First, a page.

School counselor uses expertise and experience to help students heal from tragedy

Students holding hands

When a crisis unfolds, a variety of services are needed to monitor and manage the situation. However, after immediate threats subside, a different type of support is needed to help individuals who were affected cope with the aftermath. This was the role – one of consolation, support and aid – that City University of Seattle alumnus Josh Webb assumed when a team he was on responded to Marysville Pilchuck High School after the tragic school shooting on October 24, 2014. In the face of that tragedy, Webb was able to draw upon his first hand-experience and expertise as a school counselor to help students process their grief and trauma.

“I was working at Edmonds School District at the time as an intervention specialist, and I had received specialized training on crisis response, so I had experience assisting schools with the recovery following student death,” Webb said. “On October 24, 2014 I got the call and went with the team that supported the students and was involved with recovery.”

Shortly after, Webb accepted a school counselor position at Marysville-Pilchuck High School.

“I was a school counselor for the year after the shooting and assisted students and parents and worked with mental health counselors to organize grief support groups,” Webb said. “We also had multi-discipline meetings to screen and respond to at-risk students.”

He was able to pull from his 10 years of experience and knowledge gained from the Master of Education in Guidance and Counseling program he completed at CityU.

“The skills that school counselors learn are very helpful – we collect data and when something happens everyone is affected differently and it depends on their own vulnerability and risk factors,” Webb said. “Through data collection we were able to screen kids in an effective way. We also did group counseling – it’s a class that’s part of the program at CityU. I helped write a grief and loss curriculum and we held a group for students who lost friends.”

Sharing school counseling resources with others

Today, Webb is the director of counseling for the Marysville School District, a role that gives him the opportunity to work with schools throughout the district.

“Trauma affects all the schools, not just the one where the shooting happened,” Webb said. “There are 31 school counselors in our district, and I work with them and provide leadership and support.”

Much of his time now is spent sharing his knowledge and experiences with others.

“My days are all over the place; I meet with community partners that are providing services to schools, meet with school leadership to make sure we’re collaborating, and I occasionally get calls about high-risk situations and am asked to provide consultations,” Webb said. “I also do a lot of trainings on topics like how schools can become trauma informed schools, motivational interviewing for educators and the school crisis prevention model PREPaRE.”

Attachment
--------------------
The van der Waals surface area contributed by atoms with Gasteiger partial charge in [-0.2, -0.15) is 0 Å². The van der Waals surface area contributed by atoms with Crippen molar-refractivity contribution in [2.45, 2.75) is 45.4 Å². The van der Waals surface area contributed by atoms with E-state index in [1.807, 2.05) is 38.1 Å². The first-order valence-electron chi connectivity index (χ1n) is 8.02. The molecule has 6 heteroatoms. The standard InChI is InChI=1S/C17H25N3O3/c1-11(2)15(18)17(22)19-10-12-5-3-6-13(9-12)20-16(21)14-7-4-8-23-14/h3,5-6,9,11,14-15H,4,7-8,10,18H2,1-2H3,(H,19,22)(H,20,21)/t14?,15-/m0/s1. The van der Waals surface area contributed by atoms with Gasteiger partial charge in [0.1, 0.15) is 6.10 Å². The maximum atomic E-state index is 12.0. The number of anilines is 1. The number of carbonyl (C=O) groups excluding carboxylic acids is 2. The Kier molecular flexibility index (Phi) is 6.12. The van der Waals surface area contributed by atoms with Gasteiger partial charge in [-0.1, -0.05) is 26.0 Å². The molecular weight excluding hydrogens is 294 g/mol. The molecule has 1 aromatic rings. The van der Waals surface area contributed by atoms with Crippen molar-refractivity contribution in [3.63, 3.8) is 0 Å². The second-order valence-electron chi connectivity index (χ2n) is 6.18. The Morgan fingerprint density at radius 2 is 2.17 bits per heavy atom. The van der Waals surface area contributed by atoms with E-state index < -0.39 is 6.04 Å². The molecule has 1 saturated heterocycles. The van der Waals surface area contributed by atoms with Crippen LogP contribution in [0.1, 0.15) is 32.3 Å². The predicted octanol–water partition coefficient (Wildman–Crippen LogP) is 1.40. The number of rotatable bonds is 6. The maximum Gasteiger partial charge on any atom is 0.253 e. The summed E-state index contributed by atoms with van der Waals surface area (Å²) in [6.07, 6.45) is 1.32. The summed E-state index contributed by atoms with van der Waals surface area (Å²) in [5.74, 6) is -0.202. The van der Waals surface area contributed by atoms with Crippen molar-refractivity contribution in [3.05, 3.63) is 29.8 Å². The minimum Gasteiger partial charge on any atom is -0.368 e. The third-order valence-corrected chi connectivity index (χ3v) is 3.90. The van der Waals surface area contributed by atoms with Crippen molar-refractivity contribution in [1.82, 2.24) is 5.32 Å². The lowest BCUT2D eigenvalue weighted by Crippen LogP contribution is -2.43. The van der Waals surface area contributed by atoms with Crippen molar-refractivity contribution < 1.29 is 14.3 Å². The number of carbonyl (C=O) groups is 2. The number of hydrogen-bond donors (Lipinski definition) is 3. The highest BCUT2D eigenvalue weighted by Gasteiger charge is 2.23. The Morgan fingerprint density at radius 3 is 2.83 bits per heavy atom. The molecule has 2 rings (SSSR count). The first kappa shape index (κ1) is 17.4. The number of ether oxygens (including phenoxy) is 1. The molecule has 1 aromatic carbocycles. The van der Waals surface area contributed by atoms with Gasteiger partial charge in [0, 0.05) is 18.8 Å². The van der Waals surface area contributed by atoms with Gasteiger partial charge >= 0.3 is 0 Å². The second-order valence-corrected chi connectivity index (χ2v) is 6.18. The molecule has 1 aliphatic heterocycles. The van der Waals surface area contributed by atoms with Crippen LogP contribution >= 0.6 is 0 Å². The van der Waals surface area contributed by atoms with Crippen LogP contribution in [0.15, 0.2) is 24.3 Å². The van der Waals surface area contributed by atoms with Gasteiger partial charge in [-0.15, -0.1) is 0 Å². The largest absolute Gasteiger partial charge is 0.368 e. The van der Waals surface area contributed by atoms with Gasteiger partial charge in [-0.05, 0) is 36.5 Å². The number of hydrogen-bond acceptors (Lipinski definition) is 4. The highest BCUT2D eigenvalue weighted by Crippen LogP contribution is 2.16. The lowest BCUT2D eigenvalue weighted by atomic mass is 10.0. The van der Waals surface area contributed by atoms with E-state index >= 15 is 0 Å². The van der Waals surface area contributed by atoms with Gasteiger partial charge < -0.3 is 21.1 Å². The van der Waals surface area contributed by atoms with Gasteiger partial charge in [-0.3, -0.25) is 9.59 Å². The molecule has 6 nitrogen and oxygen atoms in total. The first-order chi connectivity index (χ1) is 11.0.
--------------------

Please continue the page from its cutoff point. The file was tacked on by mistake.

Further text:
The more experience he gains, the more he is motivated to share it to benefit other schools and professionals.

“I’ve been tapped to help with subsequent tragedies at other schools,” Webb said. “They have contacted me for consultation and had the privilege to offer national-level consultations.”

Making a difference in the lives of students

Through it all, helping to positively impact the lives of students and improve their opportunities is what motivates him.

“Seeing students who come from disadvantaged backgrounds – education can be a saving grace for them,” Webb said. “Traumatized parents raise traumatized kids and it is a cycle that can be broken through education.”

His desire is for his work to provide a solid foundation for continued growth.

“My goal has been to create sustainable resources,” Webb said. “A lot of times you’ll have a tragedy and people come in and provide support for a year or two, but how can you take resources and make them continue on to make a difference in the school culture and community? By training our school counseling staff and developing an integrated school behavioral health system we’re creating lasting resources that are sustainable.”

The drive to leave a lasting impact is just one more way he is paying it forward.

“I have to mention Karen Toler,” Webb said. “She was one of the main faculty in the professional school counseling program. Her training on counseling theories and practice helped get me where I am.”

Sharing lessons learned with other school counselors

Having learned a great deal himself, Webb plans to continue sharing his knowledge with others.

“Being able to work with training other educators and counselors has been very fulfilling for me,” Webb said. “I found a skill I have and I’d like to continue using it.”

Counselors’ jobs are to provide guidance, support and services to students who need them. Not only is Webb doing that himself, but he is equipping colleagues with the tools and resources needed to do it, too.

Learn more about CityU’s Master of Education Professional School Counseling online, or by requesting more information.

Published March 27, 2017



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